Free Markets, Free People

Daily Archives: February 20, 2012

Crony Capitalism is phony Capitalism–example 6,981: solar subsidies

Via Hot Air is an article by Bjorn Lomborg in Slate.  It reviews the subsides of German toward “green energy” and how that has worked out for them.

Lomborg points out that when the global warming scare was at its height, Germany bought in, hook, line and sinker.  And, as is their way, decided they’d become the “photovoltaic world champion” as it switched to solar power.

How much did the German government commit to this pursuit of clean and green?  $130 billion dollars.

What happened when this tax payer funded gravy train left the station?

Germans installed 7.5 gigawatts of photovoltaic capacity last year, more than double what the government had deemed “acceptable.” It is estimated that this increase alone will lead to a $260 hike in the average consumer’s annual power bill.

Because, you see, solar power is more expensive than that nasty fossil fuel generated energy.  Details, details.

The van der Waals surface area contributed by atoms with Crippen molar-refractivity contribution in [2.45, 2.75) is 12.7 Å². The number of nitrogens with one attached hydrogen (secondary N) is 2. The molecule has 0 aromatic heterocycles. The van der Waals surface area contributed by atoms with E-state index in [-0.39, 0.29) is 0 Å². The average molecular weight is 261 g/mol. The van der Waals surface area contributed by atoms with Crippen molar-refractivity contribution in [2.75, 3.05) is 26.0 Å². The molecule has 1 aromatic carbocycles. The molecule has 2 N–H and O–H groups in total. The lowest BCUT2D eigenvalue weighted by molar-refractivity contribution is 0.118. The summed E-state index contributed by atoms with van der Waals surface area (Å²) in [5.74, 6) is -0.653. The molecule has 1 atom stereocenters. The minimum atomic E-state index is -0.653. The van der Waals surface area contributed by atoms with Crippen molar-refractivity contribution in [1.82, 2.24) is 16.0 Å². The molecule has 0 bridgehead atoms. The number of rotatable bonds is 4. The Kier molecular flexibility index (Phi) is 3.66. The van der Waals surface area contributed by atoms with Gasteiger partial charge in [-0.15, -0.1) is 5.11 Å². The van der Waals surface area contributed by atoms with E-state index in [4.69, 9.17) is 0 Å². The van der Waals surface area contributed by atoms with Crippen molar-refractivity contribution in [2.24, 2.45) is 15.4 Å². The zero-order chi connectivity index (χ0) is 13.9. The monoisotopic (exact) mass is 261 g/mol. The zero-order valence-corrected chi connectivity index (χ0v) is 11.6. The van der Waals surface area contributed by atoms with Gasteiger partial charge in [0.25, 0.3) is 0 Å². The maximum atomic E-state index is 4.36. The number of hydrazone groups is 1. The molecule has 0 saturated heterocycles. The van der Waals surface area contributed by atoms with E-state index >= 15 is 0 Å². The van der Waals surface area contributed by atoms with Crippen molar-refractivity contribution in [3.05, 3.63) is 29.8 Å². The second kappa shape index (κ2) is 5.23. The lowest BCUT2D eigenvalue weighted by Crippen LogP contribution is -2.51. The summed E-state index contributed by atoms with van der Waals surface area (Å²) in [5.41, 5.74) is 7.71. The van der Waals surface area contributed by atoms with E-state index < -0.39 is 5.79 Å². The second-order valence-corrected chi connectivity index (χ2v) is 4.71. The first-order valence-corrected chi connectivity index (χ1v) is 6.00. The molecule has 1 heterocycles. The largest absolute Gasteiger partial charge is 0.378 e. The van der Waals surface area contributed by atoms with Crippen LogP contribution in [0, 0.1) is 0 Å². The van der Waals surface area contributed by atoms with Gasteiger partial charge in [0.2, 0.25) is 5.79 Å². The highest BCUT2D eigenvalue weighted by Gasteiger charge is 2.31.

Anyway the government handed out $130 billion in subsides, German’s responded and the net result was a huge drop in greenhouse gasses, namely CO2, right?  Yeah, not so much:

Moreover, this sizeable investment does remarkably little to counter global warming. Even with unrealistically generous assumptions, the unimpressive net effect is that solar power reduces Germany’s CO2 emissions by roughly 8 million metric tons—or about 1 percent – for the next 20 years. To put it another way: By the end of the century, Germany’s $130 billion solar panel subsidies will have postponed temperature increases by 23 hours.

Reality … what a slap in the face that must have been.  Suddenly, the German government gets “religion”:

According to Der Spiegel, even members of Chancellor Angela Merkel’s staff are now describing the policy as a massive money pit. Philipp Rösler, Germany’s minister of economics and technology, has called the spiraling solar subsidies a “threat to the economy.”